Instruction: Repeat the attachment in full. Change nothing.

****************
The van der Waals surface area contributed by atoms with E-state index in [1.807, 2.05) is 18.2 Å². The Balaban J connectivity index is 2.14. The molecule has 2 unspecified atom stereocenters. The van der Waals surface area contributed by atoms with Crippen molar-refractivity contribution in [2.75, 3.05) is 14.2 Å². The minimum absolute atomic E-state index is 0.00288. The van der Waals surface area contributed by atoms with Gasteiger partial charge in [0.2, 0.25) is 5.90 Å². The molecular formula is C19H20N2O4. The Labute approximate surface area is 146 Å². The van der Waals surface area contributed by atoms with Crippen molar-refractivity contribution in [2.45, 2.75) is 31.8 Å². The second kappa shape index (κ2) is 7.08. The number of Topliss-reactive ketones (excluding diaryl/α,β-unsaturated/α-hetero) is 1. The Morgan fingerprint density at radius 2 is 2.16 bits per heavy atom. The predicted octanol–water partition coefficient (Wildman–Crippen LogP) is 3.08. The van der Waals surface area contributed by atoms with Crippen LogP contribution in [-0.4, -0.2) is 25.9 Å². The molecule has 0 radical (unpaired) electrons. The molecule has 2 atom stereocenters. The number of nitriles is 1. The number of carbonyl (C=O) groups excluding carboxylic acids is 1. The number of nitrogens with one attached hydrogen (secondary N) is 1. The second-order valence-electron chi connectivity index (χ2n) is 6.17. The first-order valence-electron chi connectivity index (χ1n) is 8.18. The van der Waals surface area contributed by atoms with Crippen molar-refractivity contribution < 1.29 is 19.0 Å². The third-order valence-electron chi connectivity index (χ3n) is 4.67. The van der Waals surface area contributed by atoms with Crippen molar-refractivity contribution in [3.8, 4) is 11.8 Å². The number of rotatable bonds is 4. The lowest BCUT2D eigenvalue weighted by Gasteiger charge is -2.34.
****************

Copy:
The van der Waals surface area contributed by atoms with E-state index in [1.807, 2.05) is 18.2 Å². The Balaban J connectivity index is 2.14. The molecule has 2 unspecified atom stereocenters. The van der Waals surface area contributed by atoms with Crippen molar-refractivity contribution in [2.75, 3.05) is 14.2 Å². The minimum absolute atomic E-state index is 0.00288. The van der Waals surface area contributed by atoms with Gasteiger partial charge in [0.2, 0.25) is 5.90 Å². The molecular formula is C19H20N2O4. The Labute approximate surface area is 146 Å². The van der Waals surface area contributed by atoms with Crippen molar-refractivity contribution in [2.45, 2.75) is 31.8 Å². The second kappa shape index (κ2) is 7.08. The number of Topliss-reactive ketones (excluding diaryl/α,β-unsaturated/α-hetero) is 1. The Morgan fingerprint density at radius 2 is 2.16 bits per heavy atom. The predicted octanol–water partition coefficient (Wildman–Crippen LogP) is 3.08. The van der Waals surface area contributed by atoms with Crippen LogP contribution in [-0.4, -0.2) is 25.9 Å². The molecule has 0 radical (unpaired) electrons. The molecule has 2 atom stereocenters. The number of nitriles is 1. The number of carbonyl (C=O) groups excluding carboxylic acids is 1. The number of nitrogens with one attached hydrogen (secondary N) is 1. The second-order valence-electron chi connectivity index (χ2n) is 6.17. The first-order valence-electron chi connectivity index (χ1n) is 8.18. The van der Waals surface area contributed by atoms with Crippen molar-refractivity contribution < 1.29 is 19.0 Å². The third-order valence-electron chi connectivity index (χ3n) is 4.67. The van der Waals surface area contributed by atoms with Crippen molar-refractivity contribution in [3.8, 4) is 11.8 Å². The number of rotatable bonds is 4. The lowest BCUT2D eigenvalue weighted by Gasteiger charge is -2.34.